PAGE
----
Five Chinese Elephants

Chinese Elephants

China is a land of elephants. There are at least five elephants: pollution, dumping, democracy, currency, and human rights.

I have seen only three days of blue sky in six weeks. People say it is fog but the evidence is on the floor of my apartment. There is a thin coat of black soot on the floor. No matter how many times I clean there is this black film. If I spill water, even a drop, a black spot appears on the floor. I quote Shakespeare everyday. “Be gone oh dam spot!”

Just recently China has loaned 25 billion dollars to the solar panel industry. The Chinese have copied the technology developed in California and are flooding the world market with solar cells. This is in clear violation of the WTO. There is no way American companies can compete against these prices. This happens in several industries.

I was in China during the Tiananmen incident in 1989. I secretly met with students who were determined to establish democracy in their generation. They were willing to wait 20 to 40 years. It did not matter. Freedom was too important. Today some of these students are in prison and others are part of a secret cabal inside the Central Committee.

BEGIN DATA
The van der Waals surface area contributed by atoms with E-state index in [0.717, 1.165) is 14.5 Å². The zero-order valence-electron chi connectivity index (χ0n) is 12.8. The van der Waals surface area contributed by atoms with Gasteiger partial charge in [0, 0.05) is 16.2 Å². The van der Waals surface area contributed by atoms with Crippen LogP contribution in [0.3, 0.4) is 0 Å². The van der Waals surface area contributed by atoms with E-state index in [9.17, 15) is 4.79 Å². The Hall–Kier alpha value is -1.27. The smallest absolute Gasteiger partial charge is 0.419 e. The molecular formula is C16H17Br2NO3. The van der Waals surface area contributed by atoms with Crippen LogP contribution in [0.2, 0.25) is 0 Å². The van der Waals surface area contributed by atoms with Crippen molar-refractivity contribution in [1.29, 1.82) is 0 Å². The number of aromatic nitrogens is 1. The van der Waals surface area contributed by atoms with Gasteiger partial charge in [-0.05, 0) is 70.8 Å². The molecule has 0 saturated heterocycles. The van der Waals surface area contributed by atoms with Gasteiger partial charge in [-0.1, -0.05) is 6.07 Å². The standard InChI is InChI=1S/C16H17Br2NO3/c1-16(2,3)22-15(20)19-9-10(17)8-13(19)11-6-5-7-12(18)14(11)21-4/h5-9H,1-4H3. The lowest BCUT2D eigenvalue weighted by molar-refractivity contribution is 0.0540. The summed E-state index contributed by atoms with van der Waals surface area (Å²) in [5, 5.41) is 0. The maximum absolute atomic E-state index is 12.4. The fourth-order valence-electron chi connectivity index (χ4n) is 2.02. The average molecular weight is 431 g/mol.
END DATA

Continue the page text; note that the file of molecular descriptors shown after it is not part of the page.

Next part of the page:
A vicious battle is going on among the leadership as a new premier will be named in 2012. Surprisingly the strongest voice is former Premier Hu who was associated with two significant supporters of the 1989 demonstration. In August he gave an open speech about the need of China to adhere to the Constitution and the rule of law.

Right now the dollar has dropped to a 15 year low against the yen. I am not an economist but I am told that Chinese currency may be undervalued by as much as 40%. This has created an enormous trade imbalance. Exports amount to about a third of the American economy. This amounts to stealing about 12% of  our economy. It amounts to about  3.5 trillion dollars. This is more money than what we spent on the Iraq War. In effect we have been engaged in an economic war.

Human Rights is a subjective issue. One person’s human right is another person’s crime. There still is not universal consensus on how to interpret these rights. Take “freedom of speech.” Every nation has restrictions on speech. You cannot yell fire in a theater, you cannot incite people to riot, or practice hate speech. Even in the United States there are limitations. Certain speech will trigger cultural sensitivities in one culture but not another. To impose one societies interpretation of a human right on another is ethically dangerous and we should be careful about being judgmental.

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About daleinchina

Chongqing University of Arts and Sciences.
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